FRANKENMUTH — Mario Whitley has been busy this summer.
Not only is the Frankenmuth student keeping up with all of his school-related basketball activities, but the junior-to-be is also playing in one of the nation’s most prominent AAU circuits.
“He’s a had a busy summer of hooping,” said Frankenmuth basketball coach Andy Donovan. “We played at Michigan State team camp, we play in a Flint city league, we played at the Oakland (University) team camp, we play at the Cage (in Swartz Creek) a little bit, we played at Northwood and we have some other scrimmages. He was in all that stuff along with AAU.”
Whitley has done some serious traveling with his Eagles’ teammates, but it’s nothing compared to where his AAU team — The Family — has taken him this summer.
“That team plays in the Nike EYBL (Elite Youth Basketball League), the circuits are affiliated with brands, so Adidas has their version and Under Armour has theirs,” Donovan said. “You travel around and play in these tournaments and a good chunk of them are played during the NCAA live period (when colleges coaches are permitted to talk to recruits).”
The Family is based in Detroit, Whitley plays for the U16 team. One of the most distinguished teams in the U.S., several alumni of The Family played in the NBA, including: Draymond Green, Zach Randolph and Morris Peterson. With The Family, the 6-foot-4 shooting guard has played in tournaments in New York City, Orlando, Indiana and South Carolina this summer.
“Mario’s been averaging in double figures and playing really well on the circuit,” Donovan said. “He’s receiving a lot of attention from a lot of schools, lots of letters and things.”
And he’s collected his first scholarship offer.
“Oakland did offer him on the last day of our team camp,” Donovan said. “He had great camp and (Oakland) coach Greg Campe offered him a scholarship at the conclusion of camp. So that was really exciting, the first one is always the cool one, the one you remember.”
Whitley was thrilled to get the offer, but says he still has a a lot of work to do before making a decision on college.
“It felt good, but like, I’m not satisfied,” Whitley said. “That day I went back to the lab, back to the gym. I want more and more and more.”
Although Oakland is the only Division 1 scholarship offer he’s received thus far, coaches are taking notice, and more are likely to come.
“I’ve gotten tons of interest, tons,” Whitley said. “Cleveland State invited me to an elite camp on August 6 — Akron, Toledo, Butler, CMU, Iowa, Iowa St, Michigan, Michigan State (have shown interest). Central Florida has sent me a couple of letters.”
Although basketball is his sport, Whitley won’t be spending much time on the court this fall. The junior plans on playing football for the first time in years.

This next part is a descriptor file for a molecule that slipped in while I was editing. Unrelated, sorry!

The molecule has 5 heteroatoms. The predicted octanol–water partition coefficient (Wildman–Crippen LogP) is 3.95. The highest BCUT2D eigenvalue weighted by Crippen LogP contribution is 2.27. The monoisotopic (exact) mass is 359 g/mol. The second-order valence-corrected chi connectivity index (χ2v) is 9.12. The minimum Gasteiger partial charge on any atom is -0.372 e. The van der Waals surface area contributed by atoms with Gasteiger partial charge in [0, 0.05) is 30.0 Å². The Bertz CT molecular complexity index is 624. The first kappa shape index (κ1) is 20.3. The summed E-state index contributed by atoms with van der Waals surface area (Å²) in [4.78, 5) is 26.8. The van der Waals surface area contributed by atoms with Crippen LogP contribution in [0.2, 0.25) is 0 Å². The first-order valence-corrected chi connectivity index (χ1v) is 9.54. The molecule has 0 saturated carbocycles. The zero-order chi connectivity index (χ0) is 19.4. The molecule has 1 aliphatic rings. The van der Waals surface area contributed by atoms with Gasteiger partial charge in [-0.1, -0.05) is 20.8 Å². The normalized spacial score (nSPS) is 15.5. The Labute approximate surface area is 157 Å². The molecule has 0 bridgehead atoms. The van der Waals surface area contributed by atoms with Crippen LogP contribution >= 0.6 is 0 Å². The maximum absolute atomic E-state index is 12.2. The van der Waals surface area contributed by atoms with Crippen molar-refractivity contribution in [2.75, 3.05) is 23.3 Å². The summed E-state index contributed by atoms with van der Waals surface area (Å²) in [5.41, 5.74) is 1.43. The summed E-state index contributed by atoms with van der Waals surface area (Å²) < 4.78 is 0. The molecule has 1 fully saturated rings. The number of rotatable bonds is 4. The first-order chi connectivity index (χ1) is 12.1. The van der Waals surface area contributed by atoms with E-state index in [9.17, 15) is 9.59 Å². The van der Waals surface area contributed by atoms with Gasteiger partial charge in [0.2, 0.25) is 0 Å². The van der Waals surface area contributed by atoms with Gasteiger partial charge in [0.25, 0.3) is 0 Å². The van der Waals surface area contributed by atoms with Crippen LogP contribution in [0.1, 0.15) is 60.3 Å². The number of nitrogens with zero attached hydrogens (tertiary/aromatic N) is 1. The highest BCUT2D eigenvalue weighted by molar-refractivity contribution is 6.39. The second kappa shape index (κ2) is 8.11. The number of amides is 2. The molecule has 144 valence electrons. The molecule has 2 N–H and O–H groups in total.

“I played when I was little,” Whitley said. “I should be pretty good at football with my strength and cardio, plus a lot of college coaches like athletes that play multiple sports.”
Whitley said he plans to play wide receiver, where he should be a natural fit with his size (he weighs about 190 pounds) and hand-eye coordination.
Whitley played on the Frankenmuth varsity basketball team is a freshman, than took a big step forward as a sophomore, earning first-team Class B all-state, and putting his name out there with the best basketball recruits in the state.
And Donovan says he’s upped his game another notch this summer.
“I think the thing you saw the most improvement on is the ball-handling,” Donovan said. “He’s really come a long way with being able to handle the ball, creating his own shot and get in the open floor versus more of a guy that plays off the ball and gets most of his shots coming off screens. So I think he’s getting more comfortable with the ball in his hands.”
Whitley is a high-energy player who can score inside and from beyond the arc.
“He’s been always been a pretty consistent jumpshooter, the thing that always helps him is his ability to run the floor and rebound the ball,” Donovan said. “Even in AAU, against that elite competition, you consistently hear the biggest thing is that he plays with a motor — he gets put-backs, runs the floor, gets easy buckets, stuff that other guys don’t do as well.”
Whitley averaged team highs of 15.3 points and eight rebounds per game last year. And with the Eagles graduating their next three highest scorers — Grant Reene, Brady Wood and Zac Janson — Whitley will be counted on to bear even more of the scoring and rebounding load next basketball season. Early indications are that he will also be in charge of guarding the opposing team’s best player.
“I think the second biggest difference in his game that we saw this summer is a tremendous improvement defensively,” Donovan said. “He’s been a guy that you can put on another team’s best player. At Oakland, we matched up with New Haven and Romeo Weems (the No. 13 2019 recruit nationally according to ESPN rankings). I had Mario on Romeo and Romeo didn’t score in the second half, he’s really grown defensively.
“That was something he was not capable of the last two years.”
In a time when an athlete is more likely to be noticed by a coach playing AAU sports than during the high school season, Whitley is honing his skills against the best teams, and some of the best players, in the country.
“I’ve been working on my defense, most definitely,” he said. “I need to learn how to guard top players, and I’ve also been working on my dribbling because I’ll have to be able to blow past people.”
Last year Frankenmuth spent most of the year in the Class B top 10, won the Tri-Valley Conference East championship and went 20-3. The Eagles’ season was cut short by Flint Northwestern in the district tournament.
Whitley figures the Eagles will be stronger this winter.
“It’s going to be hard to beat Frankenmuth, because we’ve got one of the best players in the state,” he said. “I’m hungry for whoever I play.”